Monday, July 21, 2014

The Freeloader Punishment Problem in Education-as-an-adaptive-group Theory

If a societal level group, like the institution of education, functions as an adaptive group, then multi-level selection theory suggests adequate freeloader detection and punishment is required for long-term group survival/coherence.

While it is unlikely that education is a strong grouping (compared to religion, political party, family, etc.), I certainly take the view, that the institution of education functions at the level of an adaptive group.  As such it is subject to:

  • cultural evolution,
  • individual vs. group strange attractor dynamics, 
  • group maintenance processes (at the proximate cause level) and 
  • complex growth/decay dynamics.
Because the institution of education has survived remarkably well as a societal level group, examining possible ways the freeloader problem is handled is important.  


Without freeloader detection and punishment, one would expect to see swamping by disruptive shadow systems.  On this point a few facts provide context.
  • For the last 150 to 200 years education tends to follow a 50 year disruptive (phase change) cycle (Tyack & Cuban, 1995).
  • Despite clear phase changes every 50 years or so, education's coherence with larger societal shifts and limited population focus (ages 5-25) minimize the severity with which the general population perceives major disruptions (Tyack & Cuban, 1995).  In other words, the growing bifurcation is only noticed by a few 'long-in-the-tooth' teachers who've had feet in both paradigms.
  • Charter schools, online/blended schools, and home schools represent significant shadow systems to education's traditional institutionalization (Christensen, 2014; Basham, 2001; Bielect, Changler, Broughman, 2002).
  • Teacher regulation is a perennial issue in North America.

My reading and perspectives here seem to mirror Larry Cuban's: education has a significant tendency to hybridize reforms.  Other institutions like various religious denominations and moral based social groups rarely hybridize their splinter groups.

Off-the-cuff thinking suggests many religious denominations and moral based social group tend toward balkanization.  One plausible explanation for balkanization and splinter-group vs. main group competition is a steep gradient for norm variation punishment.  In other words, you leave a religion or moral social group with a fair bit of momentum.  i.e you're punted out the door.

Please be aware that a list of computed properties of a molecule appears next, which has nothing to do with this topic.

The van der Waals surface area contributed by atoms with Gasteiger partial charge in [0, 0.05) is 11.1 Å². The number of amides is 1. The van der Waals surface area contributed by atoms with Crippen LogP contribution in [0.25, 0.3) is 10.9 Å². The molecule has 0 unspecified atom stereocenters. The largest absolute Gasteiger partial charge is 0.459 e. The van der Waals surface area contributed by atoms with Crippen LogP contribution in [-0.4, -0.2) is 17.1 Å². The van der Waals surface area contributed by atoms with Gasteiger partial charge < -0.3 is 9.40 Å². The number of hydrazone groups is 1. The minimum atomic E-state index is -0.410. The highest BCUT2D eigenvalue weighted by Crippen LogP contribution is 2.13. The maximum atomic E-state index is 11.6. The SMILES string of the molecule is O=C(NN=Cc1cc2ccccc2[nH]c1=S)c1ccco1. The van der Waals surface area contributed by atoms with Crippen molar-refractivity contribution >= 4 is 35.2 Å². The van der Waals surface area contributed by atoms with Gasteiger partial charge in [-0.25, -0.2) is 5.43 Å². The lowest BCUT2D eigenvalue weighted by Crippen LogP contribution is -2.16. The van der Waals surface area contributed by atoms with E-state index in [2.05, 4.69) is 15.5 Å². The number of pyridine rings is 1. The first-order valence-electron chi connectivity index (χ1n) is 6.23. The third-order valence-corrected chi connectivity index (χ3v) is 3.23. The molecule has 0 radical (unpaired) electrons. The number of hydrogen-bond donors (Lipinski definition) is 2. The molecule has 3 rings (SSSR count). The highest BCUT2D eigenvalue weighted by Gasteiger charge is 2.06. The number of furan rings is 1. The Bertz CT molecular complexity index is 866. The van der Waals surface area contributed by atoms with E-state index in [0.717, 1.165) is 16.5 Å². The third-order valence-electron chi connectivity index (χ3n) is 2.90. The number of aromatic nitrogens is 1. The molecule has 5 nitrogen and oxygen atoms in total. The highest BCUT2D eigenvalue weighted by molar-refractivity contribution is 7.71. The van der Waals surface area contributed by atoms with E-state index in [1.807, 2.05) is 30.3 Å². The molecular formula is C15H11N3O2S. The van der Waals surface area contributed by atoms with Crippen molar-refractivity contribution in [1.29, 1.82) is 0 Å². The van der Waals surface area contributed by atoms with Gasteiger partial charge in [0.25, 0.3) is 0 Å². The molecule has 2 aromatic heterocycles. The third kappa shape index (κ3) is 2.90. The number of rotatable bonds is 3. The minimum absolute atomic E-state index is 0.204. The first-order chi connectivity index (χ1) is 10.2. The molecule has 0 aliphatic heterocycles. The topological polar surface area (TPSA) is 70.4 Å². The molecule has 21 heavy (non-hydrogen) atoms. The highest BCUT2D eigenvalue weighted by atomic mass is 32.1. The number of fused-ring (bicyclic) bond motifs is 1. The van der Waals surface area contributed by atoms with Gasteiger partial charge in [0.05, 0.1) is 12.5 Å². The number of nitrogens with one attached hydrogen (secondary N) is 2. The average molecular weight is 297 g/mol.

Education seems to have a softer gradient for norm variants.  While you can still get punted out, there seems to be significant liberalness with regard to orthodoxy and certainly tremendous tolerance with regard to orthopraxy.  This suggests adaptive level groups such as religion and moral based social groups have stronger 'freeloader' punishment tendencies than education (as an adaptive level institutionalized group does).  Why?


Universalist religions tend to have well developed systems to teach and encourage norm compliance.  Often a hard-to-fake show of intent submission is a good enough group entry point (Evangelicals = public redeemer confessions, Mormon = gaining a testimony, etc.).  Novel offshoot splinter groups tend to be much more concerned about current, rather than future, norm adherence.

I've already done a bit of speculation about norm variation punishment in education (online courses  & homeschooling ). For a more grounded perspective, Izhak Berkovich's research on teacher reform resistance in the 64 day 2007 Israeli teacher strike.  His work reveals teacher attempts to combat  the 'freeloader' perception problem.
This attempt to undermine the public’s perception of teachers as "freeloaders" enjoying public funds for little work was found to be a central theme in teachers' rational appeals. (pp. 13)